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Allow Cops to Raid Homes for Beef, Maharashtra Urges Supreme Court
NEW DELHI: In a surprise move unmindful of the huge controversy it had sparked, the Maharashtra government has moved the Supreme Court seeking revival of a provision of law that made it an offence to carry or keep beef at home in the state.
More than a year ago, the Bombay high court had doused protests against the beef ban by striking down Section 5D of the Maharashtra Animal Preservation (Amendment) Act, 1995, which received presidential assent on March 4, 2015.
The provision allowed any police officer to stop and search a person suspected of possessing the meat of cow, bull or bullock slaughtered outside Maharashtra. It also empowered police to enter homes to carry out searches. The state had banned cow slaughter in 1976.
In its appeal filed before the Supreme Court, the Devendra Fadnavis government said the HC erroneously held privacy to be a fundamental right and struck down Section 5D permitting the police to enter homes, stop and search a person on suspicion of possessing beef. The SC will hear the appeal on Friday.
The state said the May 6, 2016, judgment could not have held privacy to be a fundamental right as at that time, the field was occupied by two Supreme Court judgments – one by an eight-judge bench in M P Sharma case in 1954 and another by a six-judge bench in Kharak Singh case in 1962 – declaring right to privacy as not a fundamental right. It is only now that a nine-judge bench is examining the status of privacy as a constitutional right, it said.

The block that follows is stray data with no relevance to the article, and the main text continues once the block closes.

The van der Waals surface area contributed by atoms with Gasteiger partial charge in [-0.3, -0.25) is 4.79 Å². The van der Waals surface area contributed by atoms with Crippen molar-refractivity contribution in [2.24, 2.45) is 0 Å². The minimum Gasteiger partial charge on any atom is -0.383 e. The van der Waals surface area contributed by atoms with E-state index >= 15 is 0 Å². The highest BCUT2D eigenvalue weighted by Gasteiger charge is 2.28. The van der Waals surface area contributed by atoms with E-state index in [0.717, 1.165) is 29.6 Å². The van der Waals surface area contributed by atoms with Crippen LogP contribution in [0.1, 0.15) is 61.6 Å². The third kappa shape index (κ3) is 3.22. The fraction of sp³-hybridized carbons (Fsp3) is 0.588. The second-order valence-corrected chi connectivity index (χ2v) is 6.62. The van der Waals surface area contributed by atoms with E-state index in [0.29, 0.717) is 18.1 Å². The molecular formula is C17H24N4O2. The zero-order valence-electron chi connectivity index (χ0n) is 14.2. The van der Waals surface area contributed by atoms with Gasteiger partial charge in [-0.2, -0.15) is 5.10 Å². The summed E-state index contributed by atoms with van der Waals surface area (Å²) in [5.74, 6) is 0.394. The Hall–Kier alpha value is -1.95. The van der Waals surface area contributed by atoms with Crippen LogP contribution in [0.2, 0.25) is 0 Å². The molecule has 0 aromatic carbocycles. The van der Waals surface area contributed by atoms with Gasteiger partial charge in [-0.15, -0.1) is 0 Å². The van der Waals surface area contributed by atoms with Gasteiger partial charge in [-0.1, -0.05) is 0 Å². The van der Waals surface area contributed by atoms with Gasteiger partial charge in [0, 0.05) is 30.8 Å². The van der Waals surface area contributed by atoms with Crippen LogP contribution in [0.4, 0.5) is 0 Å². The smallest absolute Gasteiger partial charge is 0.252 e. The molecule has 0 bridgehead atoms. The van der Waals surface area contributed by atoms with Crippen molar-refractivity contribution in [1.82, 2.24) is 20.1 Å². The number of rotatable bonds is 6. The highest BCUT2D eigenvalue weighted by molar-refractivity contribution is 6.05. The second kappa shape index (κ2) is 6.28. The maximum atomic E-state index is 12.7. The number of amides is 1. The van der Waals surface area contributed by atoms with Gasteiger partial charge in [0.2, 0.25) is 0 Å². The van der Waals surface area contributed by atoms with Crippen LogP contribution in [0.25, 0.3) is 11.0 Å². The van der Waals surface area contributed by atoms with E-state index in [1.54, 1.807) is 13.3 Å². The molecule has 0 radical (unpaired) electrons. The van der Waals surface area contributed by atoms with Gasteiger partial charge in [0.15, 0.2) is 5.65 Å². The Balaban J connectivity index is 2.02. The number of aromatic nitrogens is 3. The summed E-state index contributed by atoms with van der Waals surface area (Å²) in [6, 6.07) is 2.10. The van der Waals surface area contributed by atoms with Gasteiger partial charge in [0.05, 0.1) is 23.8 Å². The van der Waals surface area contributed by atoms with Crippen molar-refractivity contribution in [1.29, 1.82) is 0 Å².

“Obviously, the HC failed to appreciate the law in its correct perspective, besides failing to observe judicial discipline, which is the foundation stone of the entire justice delivery system,” the state said in its delayed appeal filed through additional advocate general Nishant Katneswarkar.
The HC had also struck down Section 9B which put the onus on the person, in whose possession beef was found, to prove his innocence. It had termed this a breach of Article 21.
Maharashtra said, “The HC failed to consider that in a similar manner, to the Act in question, presumptions have been raised against accused and reverse burden has been placed on accused in different laws – Essential Commodities Act, Narcotic Drugs and Psychotropic Substances Act, Wildlife Protection Act, Foreign Exchange Management Act, Food Adulteration Act and Customs Act.”